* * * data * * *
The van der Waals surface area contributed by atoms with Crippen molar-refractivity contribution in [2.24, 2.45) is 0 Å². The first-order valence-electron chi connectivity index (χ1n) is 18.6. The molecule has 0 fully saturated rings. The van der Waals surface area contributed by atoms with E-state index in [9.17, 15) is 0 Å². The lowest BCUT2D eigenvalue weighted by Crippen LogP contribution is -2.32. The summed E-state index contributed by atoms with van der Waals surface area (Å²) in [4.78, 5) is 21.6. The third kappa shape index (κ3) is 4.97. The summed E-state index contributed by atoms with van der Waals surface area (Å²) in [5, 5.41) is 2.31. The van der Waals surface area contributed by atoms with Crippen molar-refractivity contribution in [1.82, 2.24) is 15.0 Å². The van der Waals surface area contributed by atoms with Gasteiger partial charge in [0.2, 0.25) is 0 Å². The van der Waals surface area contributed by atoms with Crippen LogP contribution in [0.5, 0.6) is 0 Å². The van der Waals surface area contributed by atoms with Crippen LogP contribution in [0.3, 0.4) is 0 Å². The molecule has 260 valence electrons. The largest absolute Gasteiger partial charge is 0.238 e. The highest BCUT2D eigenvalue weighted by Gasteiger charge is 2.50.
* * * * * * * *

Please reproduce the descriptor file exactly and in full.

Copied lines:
The van der Waals surface area contributed by atoms with Crippen molar-refractivity contribution in [2.24, 2.45) is 0 Å². The first-order valence-electron chi connectivity index (χ1n) is 18.6. The molecule has 0 fully saturated rings. The van der Waals surface area contributed by atoms with E-state index in [9.17, 15) is 0 Å². The lowest BCUT2D eigenvalue weighted by Crippen LogP contribution is -2.32. The summed E-state index contributed by atoms with van der Waals surface area (Å²) in [4.78, 5) is 21.6. The third kappa shape index (κ3) is 4.97. The summed E-state index contributed by atoms with van der Waals surface area (Å²) in [5, 5.41) is 2.31. The van der Waals surface area contributed by atoms with Crippen molar-refractivity contribution in [1.82, 2.24) is 15.0 Å². The van der Waals surface area contributed by atoms with Gasteiger partial charge in [0.2, 0.25) is 0 Å². The van der Waals surface area contributed by atoms with Crippen LogP contribution in [0.5, 0.6) is 0 Å². The van der Waals surface area contributed by atoms with Crippen LogP contribution in [0.3, 0.4) is 0 Å². The molecule has 260 valence electrons. The largest absolute Gasteiger partial charge is 0.238 e. The highest BCUT2D eigenvalue weighted by Gasteiger charge is 2.50.